Because of all that money, she could wear any label she chose. Her pronouncements at Harper’s Bazaar live on, and so does her influence on fashion. She launched a craze when she started wearing Pucci’s capri pants in the early 1960s.
The clothes that Guinness wore had extremely shaped well-cut lines. She favored classic shades of black, white and red to compliment her pale complexion. With high defined cheek bones, bold brows and a slim neck, Guinness was the traditional Mexican beauty. Because of her exquisite sense of style, Guinness appeared on the International Best Dressed List from 1959 to 1963 and in 1964 she was promoted and appeared in its Hall of Fame. Women’s Wear Daily called her ”The Ultimate”.
Of Capote’s flock of fabulous Swans, Guinness was the most stylish and the most mysterious. Loel Guinness paid $1 million to obtain the dossier on her activities during the war.
Oddly, Guinness feigned indifference to her lavish lifestyle, saying:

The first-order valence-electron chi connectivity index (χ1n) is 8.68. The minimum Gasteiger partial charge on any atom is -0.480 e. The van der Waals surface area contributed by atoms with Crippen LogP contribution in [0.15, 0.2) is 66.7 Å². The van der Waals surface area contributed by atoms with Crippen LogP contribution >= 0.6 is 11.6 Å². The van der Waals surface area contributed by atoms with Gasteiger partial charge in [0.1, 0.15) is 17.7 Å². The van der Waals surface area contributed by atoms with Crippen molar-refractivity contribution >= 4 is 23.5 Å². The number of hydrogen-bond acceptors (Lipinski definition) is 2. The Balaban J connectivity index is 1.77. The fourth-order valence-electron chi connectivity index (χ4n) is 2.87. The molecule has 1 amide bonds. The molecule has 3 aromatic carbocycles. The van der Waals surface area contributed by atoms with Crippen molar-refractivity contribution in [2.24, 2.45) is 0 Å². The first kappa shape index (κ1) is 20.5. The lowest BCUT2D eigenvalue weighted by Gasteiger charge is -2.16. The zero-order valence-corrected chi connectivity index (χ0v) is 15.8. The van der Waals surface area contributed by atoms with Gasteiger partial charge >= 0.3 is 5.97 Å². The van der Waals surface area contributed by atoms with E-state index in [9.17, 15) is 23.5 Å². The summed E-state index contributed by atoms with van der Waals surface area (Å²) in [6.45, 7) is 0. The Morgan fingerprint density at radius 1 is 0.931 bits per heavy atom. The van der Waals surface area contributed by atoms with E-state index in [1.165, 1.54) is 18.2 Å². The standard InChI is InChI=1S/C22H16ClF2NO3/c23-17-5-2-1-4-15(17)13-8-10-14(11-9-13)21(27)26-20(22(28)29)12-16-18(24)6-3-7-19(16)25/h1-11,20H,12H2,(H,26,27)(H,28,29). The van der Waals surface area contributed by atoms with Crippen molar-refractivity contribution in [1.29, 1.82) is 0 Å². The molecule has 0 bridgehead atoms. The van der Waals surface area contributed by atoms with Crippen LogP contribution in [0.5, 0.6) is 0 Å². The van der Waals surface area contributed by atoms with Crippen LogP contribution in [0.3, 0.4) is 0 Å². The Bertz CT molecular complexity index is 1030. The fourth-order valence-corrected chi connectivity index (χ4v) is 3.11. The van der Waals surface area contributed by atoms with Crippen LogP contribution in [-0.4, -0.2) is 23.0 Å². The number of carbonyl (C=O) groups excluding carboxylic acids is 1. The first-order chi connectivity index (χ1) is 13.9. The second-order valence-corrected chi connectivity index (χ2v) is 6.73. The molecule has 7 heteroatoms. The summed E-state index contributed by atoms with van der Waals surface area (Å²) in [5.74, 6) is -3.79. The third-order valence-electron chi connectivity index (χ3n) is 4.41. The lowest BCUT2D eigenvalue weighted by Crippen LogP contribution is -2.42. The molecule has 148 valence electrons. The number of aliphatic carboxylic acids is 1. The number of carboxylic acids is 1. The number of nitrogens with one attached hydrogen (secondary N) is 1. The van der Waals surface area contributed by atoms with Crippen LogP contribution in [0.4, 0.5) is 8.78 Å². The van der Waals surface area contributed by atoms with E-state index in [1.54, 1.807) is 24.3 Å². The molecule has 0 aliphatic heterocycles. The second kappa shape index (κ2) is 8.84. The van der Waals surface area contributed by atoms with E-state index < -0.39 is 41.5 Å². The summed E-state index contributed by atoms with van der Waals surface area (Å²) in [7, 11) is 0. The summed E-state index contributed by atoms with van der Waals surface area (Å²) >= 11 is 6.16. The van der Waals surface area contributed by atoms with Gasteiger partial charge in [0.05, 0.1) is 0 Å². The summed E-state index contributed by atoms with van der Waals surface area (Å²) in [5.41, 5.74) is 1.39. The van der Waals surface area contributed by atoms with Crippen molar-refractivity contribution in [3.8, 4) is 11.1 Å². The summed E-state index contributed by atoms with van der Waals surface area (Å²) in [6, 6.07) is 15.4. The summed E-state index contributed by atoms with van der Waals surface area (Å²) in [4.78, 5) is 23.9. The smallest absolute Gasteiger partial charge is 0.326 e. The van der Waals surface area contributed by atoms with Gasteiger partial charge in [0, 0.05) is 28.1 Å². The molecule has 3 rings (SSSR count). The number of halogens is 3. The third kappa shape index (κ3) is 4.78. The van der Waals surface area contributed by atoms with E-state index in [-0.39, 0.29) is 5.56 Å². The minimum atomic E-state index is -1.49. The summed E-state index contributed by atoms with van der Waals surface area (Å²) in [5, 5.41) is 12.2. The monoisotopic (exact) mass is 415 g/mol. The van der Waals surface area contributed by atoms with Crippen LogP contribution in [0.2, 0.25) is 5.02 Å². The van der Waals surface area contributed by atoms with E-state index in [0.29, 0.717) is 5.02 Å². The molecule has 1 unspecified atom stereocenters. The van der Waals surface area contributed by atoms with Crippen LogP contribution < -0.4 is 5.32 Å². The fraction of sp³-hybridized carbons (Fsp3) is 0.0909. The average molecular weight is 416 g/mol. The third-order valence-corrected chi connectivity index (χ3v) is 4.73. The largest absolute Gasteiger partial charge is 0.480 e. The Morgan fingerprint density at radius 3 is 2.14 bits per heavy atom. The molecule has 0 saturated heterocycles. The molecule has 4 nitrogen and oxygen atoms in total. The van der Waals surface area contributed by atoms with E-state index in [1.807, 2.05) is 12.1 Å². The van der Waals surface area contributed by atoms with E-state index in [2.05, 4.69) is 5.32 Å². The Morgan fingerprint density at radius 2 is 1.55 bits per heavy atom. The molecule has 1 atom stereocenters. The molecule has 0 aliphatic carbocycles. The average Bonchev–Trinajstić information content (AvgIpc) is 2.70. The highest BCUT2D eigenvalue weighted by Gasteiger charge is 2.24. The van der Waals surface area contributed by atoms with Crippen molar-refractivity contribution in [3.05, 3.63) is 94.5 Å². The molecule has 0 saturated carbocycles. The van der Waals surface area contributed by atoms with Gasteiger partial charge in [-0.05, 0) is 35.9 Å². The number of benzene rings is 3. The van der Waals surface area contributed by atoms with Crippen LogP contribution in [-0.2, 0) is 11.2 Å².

”In a way, it is a very bourgeois life we lead. So many people think it is difficult keeping all these homes, but I believe it is easier to keep five than one. You can’t possibly spend twelve months at any one place.”
She and her husband kept clothing at their various homes so they could travel with whatever they were wearing at the moment. Guinness:
”You don’t have to waste time in customs, and you don’t have to declare anything. It’s wonderful!” Can you just imagine?”
Guinness was very competitive with the other Swans, especially Paley. Once when the Paleys were to vacation on the Guinness’s yacht, Guinness gave Paley explicit instructions to only pack casual attire and to leave her jewels at home. On the first night of the trip, Guinness emerged from her cabin, jeweled and in her finest and announced that the group would be attending a formal dinner off the yacht. Wise to Guinness, Paley packed her finest things the following year, and Guinness saw to it that the party never left the boat.
Among Guinness’s plaything were David Beatty, Second Earl of Beatty, and the British ambassador to France Duff Cooper, who wrote of her:
“I have never loved anybody physically so much or been so supremely satisfied“
Like Paley, Guinness was taken too young, in 1980, at just 68 years old. And just like everything in her life, her death was also shrouded in a veil of mystery. It was reported that Guinness died of a heart attack at her villa in Switzerland, but friends believed that a disillusioned Guinness killed herself. No matter; she was an impossibly gorgeous, endlessly stylish and utterly original Swan.